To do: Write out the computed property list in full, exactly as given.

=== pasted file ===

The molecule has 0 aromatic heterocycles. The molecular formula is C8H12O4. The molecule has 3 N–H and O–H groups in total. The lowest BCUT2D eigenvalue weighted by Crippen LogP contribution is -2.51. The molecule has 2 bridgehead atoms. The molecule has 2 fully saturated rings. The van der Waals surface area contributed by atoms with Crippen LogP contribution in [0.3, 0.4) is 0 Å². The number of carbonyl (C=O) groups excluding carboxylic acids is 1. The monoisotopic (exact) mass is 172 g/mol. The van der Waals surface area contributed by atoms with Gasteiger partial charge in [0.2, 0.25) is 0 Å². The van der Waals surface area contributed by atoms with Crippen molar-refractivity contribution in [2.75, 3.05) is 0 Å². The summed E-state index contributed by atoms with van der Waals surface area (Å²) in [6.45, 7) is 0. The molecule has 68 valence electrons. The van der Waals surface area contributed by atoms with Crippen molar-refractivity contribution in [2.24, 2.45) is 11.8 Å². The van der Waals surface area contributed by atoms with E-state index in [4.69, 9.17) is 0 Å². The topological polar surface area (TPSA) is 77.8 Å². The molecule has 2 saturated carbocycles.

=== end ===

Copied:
The molecule has 0 aromatic heterocycles. The molecular formula is C8H12O4. The molecule has 3 N–H and O–H groups in total. The lowest BCUT2D eigenvalue weighted by Crippen LogP contribution is -2.51. The molecule has 2 bridgehead atoms. The molecule has 2 fully saturated rings. The van der Waals surface area contributed by atoms with Crippen LogP contribution in [0.3, 0.4) is 0 Å². The number of carbonyl (C=O) groups excluding carboxylic acids is 1. The monoisotopic (exact) mass is 172 g/mol. The van der Waals surface area contributed by atoms with Gasteiger partial charge in [0.2, 0.25) is 0 Å². The van der Waals surface area contributed by atoms with Crippen molar-refractivity contribution in [2.75, 3.05) is 0 Å². The summed E-state index contributed by atoms with van der Waals surface area (Å²) in [6.45, 7) is 0. The molecule has 68 valence electrons. The van der Waals surface area contributed by atoms with Crippen molar-refractivity contribution in [2.24, 2.45) is 11.8 Å². The van der Waals surface area contributed by atoms with E-state index in [4.69, 9.17) is 0 Å². The topological polar surface area (TPSA) is 77.8 Å². The molecule has 2 saturated carbocycles.